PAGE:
If it doesn’t fulfil a required aim of either future restraint or learning not to do something, the most likely increase is just in anger and rage.

I’m sure they are punished according to regulations in prison, but I fear for some, or many, this would prove to be water off a duck’s back.

My heart also drops when I hear these murmurings about ‘rehabilitation’. All it shows to me is that the psychopathic nature hasn’t been properly understood.

So we require some more lateral thinking?

I would think the way such people are handled from 2 to 15 is especially crucial.

I’ve been thinking about what could reach through or touch Knox, enough to make an alteration.

I think it would be Edda withdrawing her support, especially publicly. For her to cease to communicate or take an interest in the process until or unless…..(condition attached). But when would she ever have this strength of principle?

The Knox sisters too, are in a position to say something.

It was good when Sollecito senior withdraw his support over his son’s book on television. It is a pity this didn’t go much further. I think it has had an affect : Raphael wants and needs his father behind him.

It often strikes me that AK is very busy building up her next potential audience, for when in Capanne.

Posted by SeekingUnderstanding on 11/12/14 at 10:39 AM | #


Thank you very much.

The link above you mention was from Pete. I would question one or two things in the article, but it’s useful.

Regarding separation and divorce - indeed the fear and terror of abandonment should never be underestimated. I think the fear is especially acute when a child already knows he/she is like the parent who is leaving or going to be absent.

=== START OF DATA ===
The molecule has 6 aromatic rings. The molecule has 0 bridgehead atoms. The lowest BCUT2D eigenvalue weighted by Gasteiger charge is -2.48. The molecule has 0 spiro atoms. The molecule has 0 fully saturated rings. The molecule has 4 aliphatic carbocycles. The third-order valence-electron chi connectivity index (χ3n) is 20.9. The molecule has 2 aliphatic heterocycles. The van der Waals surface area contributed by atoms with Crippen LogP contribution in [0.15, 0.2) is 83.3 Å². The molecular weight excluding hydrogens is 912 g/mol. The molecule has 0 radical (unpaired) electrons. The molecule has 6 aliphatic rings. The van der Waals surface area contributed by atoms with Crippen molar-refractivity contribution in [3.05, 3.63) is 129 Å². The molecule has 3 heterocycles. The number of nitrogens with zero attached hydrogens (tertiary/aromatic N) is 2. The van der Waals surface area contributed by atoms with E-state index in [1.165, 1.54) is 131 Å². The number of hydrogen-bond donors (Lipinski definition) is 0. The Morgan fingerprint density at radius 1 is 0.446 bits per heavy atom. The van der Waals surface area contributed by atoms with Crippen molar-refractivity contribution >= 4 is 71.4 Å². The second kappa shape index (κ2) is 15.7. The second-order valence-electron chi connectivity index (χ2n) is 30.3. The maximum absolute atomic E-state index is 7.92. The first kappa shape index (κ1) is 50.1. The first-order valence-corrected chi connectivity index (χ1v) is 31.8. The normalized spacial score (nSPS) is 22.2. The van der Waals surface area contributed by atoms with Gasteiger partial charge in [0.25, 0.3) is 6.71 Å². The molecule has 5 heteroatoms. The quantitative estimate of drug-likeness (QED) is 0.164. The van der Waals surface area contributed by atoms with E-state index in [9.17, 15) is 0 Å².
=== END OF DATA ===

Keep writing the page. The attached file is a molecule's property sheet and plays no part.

As for instance, Amanda and Curt. There’s no doubt in my mind she has his temperament.

The little boy whose story I mentioned earlier had just had his father leave. I think he might have been testing to see if his own behaviour was bad enough whether he would be ‘thrown out’ too? Hence it was effective my leaving him alone.

Posted by SeekingUnderstanding on 11/12/14 at 10:53 AM | #

Interesting, in a dark sort of way, that the Hong Kong murder(s) were :

* On November 1st, after Hallowe’en.
* Involved knives, cocaine use, and sexual activity.
* Were preceded by a series of rejections, which were taken badly.
* What there wasn’t, was an adolescent attempt at cover-up.


How do we differentiate, especially in someone young, between ‘normal’ high spirits, rebelliousness and anti-social malarkey…and the warning signs for true psychopathy ?

Here are some of the ‘signs’ I would be looking out for :

- Insincerity. The ‘right’ words are said, but seem meaningless, or ‘plastic’. The intonation is wrong. Or resolute silence, with withdrawal.
- Flatness, and restlessness. A sense of strong boredom ; indifference, perhaps inappropriate nonchalance or jollity. Any marked inappropriateness.
- Anger or rage, flaring up suddenly without due cause, especially when emotions are mentioned.
- Fibs and lies, when there are no ‘need’ for them. Simply because that’s what they do.
- Fascination with knives, guns, broken glass, perhaps scarves-like-ropes.
- Oblivious to the fate of insects and small animals, especially. Vicious treatment towards dolls.
- Body language and micro expressions of the face and eyes, a whole subject in itself.
-Tendency to steal and deceive for the sake of it, and indications of kleptomania.

I would like to hear from others about their suggestions, - especially if these have been shown to have been right in retrospect…

Posted by SeekingUnderstanding on 11/12/14 at 12:04 PM | #

How clinically proven is it that some or many top business managers are somewhere on the psychopathic continuum, as put about in the media several times recently?

Thats not been my experience in working with top people, that many are perverse or uncaring, and its widely recognised that creativity and innovation (and thus the most successful companies going forward) requires non-hierarchical structures.

But industries where there is less manpower (energy) or simply financial engineering (banking) may have a higher proportion of the uncaring.